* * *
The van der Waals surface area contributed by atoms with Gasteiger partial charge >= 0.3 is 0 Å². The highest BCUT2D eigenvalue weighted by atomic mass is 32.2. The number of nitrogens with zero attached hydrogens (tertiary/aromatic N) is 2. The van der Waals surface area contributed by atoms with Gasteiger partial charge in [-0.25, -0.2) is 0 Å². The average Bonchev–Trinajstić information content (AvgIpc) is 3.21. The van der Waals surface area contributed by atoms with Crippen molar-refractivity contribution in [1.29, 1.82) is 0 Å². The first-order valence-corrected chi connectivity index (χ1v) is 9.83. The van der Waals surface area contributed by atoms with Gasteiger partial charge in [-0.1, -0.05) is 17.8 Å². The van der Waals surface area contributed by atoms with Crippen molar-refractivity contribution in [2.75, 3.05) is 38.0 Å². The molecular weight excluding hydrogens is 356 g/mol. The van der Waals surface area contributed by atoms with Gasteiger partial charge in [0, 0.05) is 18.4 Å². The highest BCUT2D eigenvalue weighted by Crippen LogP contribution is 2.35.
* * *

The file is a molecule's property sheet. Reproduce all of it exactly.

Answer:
The van der Waals surface area contributed by atoms with Gasteiger partial charge >= 0.3 is 0 Å². The highest BCUT2D eigenvalue weighted by atomic mass is 32.2. The number of nitrogens with zero attached hydrogens (tertiary/aromatic N) is 2. The van der Waals surface area contributed by atoms with Gasteiger partial charge in [-0.25, -0.2) is 0 Å². The average Bonchev–Trinajstić information content (AvgIpc) is 3.21. The van der Waals surface area contributed by atoms with Crippen molar-refractivity contribution in [1.29, 1.82) is 0 Å². The first-order valence-corrected chi connectivity index (χ1v) is 9.83. The van der Waals surface area contributed by atoms with Gasteiger partial charge in [-0.1, -0.05) is 17.8 Å². The van der Waals surface area contributed by atoms with Crippen molar-refractivity contribution in [2.75, 3.05) is 38.0 Å². The molecular weight excluding hydrogens is 356 g/mol. The van der Waals surface area contributed by atoms with Gasteiger partial charge in [0, 0.05) is 18.4 Å². The highest BCUT2D eigenvalue weighted by Crippen LogP contribution is 2.35.